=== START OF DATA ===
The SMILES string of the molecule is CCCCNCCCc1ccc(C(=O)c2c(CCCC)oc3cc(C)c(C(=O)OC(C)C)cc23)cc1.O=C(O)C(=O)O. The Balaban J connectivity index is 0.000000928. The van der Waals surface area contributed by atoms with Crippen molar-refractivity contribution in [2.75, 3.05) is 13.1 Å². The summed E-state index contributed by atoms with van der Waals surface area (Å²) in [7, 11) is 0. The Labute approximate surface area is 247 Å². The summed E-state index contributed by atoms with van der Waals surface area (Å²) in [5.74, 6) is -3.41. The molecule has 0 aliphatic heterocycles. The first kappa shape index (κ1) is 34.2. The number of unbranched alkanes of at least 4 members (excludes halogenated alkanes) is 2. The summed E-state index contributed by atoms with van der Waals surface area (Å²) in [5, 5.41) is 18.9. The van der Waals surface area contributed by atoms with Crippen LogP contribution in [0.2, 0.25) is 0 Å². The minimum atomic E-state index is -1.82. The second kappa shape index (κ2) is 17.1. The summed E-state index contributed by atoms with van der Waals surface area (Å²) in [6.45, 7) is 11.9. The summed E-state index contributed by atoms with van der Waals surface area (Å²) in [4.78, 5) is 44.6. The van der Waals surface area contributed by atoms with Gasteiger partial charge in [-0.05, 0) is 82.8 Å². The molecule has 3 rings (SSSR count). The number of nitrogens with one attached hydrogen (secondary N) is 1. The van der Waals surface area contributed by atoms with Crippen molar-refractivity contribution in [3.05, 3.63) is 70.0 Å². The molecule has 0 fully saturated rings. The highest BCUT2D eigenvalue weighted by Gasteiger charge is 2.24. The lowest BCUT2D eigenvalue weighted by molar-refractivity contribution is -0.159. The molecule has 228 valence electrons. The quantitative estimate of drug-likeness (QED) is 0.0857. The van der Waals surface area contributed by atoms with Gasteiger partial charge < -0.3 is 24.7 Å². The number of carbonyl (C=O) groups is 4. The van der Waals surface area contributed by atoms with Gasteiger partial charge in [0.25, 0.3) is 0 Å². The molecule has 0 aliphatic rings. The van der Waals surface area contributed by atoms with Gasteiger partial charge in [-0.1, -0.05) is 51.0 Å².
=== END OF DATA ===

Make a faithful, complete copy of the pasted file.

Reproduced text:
The SMILES string of the molecule is CCCCNCCCc1ccc(C(=O)c2c(CCCC)oc3cc(C)c(C(=O)OC(C)C)cc23)cc1.O=C(O)C(=O)O. The Balaban J connectivity index is 0.000000928. The van der Waals surface area contributed by atoms with Crippen molar-refractivity contribution in [2.75, 3.05) is 13.1 Å². The summed E-state index contributed by atoms with van der Waals surface area (Å²) in [7, 11) is 0. The Labute approximate surface area is 247 Å². The summed E-state index contributed by atoms with van der Waals surface area (Å²) in [5.74, 6) is -3.41. The molecule has 0 aliphatic heterocycles. The first kappa shape index (κ1) is 34.2. The number of unbranched alkanes of at least 4 members (excludes halogenated alkanes) is 2. The summed E-state index contributed by atoms with van der Waals surface area (Å²) in [5, 5.41) is 18.9. The van der Waals surface area contributed by atoms with Crippen LogP contribution in [0.2, 0.25) is 0 Å². The minimum atomic E-state index is -1.82. The second kappa shape index (κ2) is 17.1. The summed E-state index contributed by atoms with van der Waals surface area (Å²) in [6.45, 7) is 11.9. The summed E-state index contributed by atoms with van der Waals surface area (Å²) in [4.78, 5) is 44.6. The van der Waals surface area contributed by atoms with Gasteiger partial charge in [-0.05, 0) is 82.8 Å². The molecule has 3 rings (SSSR count). The number of nitrogens with one attached hydrogen (secondary N) is 1. The van der Waals surface area contributed by atoms with Crippen molar-refractivity contribution in [3.05, 3.63) is 70.0 Å². The molecule has 0 fully saturated rings. The highest BCUT2D eigenvalue weighted by Gasteiger charge is 2.24. The lowest BCUT2D eigenvalue weighted by molar-refractivity contribution is -0.159. The molecule has 228 valence electrons. The quantitative estimate of drug-likeness (QED) is 0.0857. The van der Waals surface area contributed by atoms with Gasteiger partial charge < -0.3 is 24.7 Å². The number of carbonyl (C=O) groups is 4. The van der Waals surface area contributed by atoms with Gasteiger partial charge in [0.25, 0.3) is 0 Å². The molecule has 0 aliphatic rings. The van der Waals surface area contributed by atoms with Gasteiger partial charge in [-0.1, -0.05) is 51.0 Å².